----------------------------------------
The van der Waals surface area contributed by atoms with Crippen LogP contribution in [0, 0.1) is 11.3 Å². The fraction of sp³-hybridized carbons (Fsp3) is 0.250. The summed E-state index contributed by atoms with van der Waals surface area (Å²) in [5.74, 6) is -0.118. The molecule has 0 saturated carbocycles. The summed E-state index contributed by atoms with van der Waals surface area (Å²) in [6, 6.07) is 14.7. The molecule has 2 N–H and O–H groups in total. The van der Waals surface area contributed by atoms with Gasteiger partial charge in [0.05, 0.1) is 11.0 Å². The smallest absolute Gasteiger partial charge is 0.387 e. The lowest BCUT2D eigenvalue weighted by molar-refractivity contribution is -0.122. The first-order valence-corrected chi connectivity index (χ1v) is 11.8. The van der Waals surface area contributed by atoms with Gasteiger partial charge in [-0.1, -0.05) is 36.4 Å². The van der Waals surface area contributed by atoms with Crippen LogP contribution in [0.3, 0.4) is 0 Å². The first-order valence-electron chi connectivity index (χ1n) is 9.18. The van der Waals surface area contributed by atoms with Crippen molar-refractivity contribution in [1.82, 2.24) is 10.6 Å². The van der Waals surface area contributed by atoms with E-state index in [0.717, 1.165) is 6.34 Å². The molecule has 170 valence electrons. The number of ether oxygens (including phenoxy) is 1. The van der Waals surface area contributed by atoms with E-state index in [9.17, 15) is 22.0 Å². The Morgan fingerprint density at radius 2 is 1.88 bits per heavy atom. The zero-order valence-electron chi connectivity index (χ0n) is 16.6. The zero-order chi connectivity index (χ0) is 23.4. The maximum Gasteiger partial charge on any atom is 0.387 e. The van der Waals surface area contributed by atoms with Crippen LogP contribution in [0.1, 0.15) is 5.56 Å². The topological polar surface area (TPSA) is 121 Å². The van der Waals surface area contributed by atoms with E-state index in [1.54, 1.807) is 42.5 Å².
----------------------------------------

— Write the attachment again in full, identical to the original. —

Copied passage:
The van der Waals surface area contributed by atoms with Crippen LogP contribution in [0, 0.1) is 11.3 Å². The fraction of sp³-hybridized carbons (Fsp3) is 0.250. The summed E-state index contributed by atoms with van der Waals surface area (Å²) in [5.74, 6) is -0.118. The molecule has 0 saturated carbocycles. The summed E-state index contributed by atoms with van der Waals surface area (Å²) in [6, 6.07) is 14.7. The molecule has 2 N–H and O–H groups in total. The van der Waals surface area contributed by atoms with Gasteiger partial charge in [0.05, 0.1) is 11.0 Å². The smallest absolute Gasteiger partial charge is 0.387 e. The lowest BCUT2D eigenvalue weighted by molar-refractivity contribution is -0.122. The first-order valence-corrected chi connectivity index (χ1v) is 11.8. The van der Waals surface area contributed by atoms with Gasteiger partial charge in [-0.1, -0.05) is 36.4 Å². The van der Waals surface area contributed by atoms with Crippen LogP contribution in [0.3, 0.4) is 0 Å². The first-order valence-electron chi connectivity index (χ1n) is 9.18. The van der Waals surface area contributed by atoms with Crippen molar-refractivity contribution in [1.82, 2.24) is 10.6 Å². The van der Waals surface area contributed by atoms with E-state index in [0.717, 1.165) is 6.34 Å². The molecule has 170 valence electrons. The number of ether oxygens (including phenoxy) is 1. The van der Waals surface area contributed by atoms with E-state index in [9.17, 15) is 22.0 Å². The Morgan fingerprint density at radius 2 is 1.88 bits per heavy atom. The zero-order valence-electron chi connectivity index (χ0n) is 16.6. The zero-order chi connectivity index (χ0) is 23.4. The maximum Gasteiger partial charge on any atom is 0.387 e. The van der Waals surface area contributed by atoms with Crippen LogP contribution in [0.1, 0.15) is 5.56 Å². The topological polar surface area (TPSA) is 121 Å². The van der Waals surface area contributed by atoms with E-state index in [1.54, 1.807) is 42.5 Å².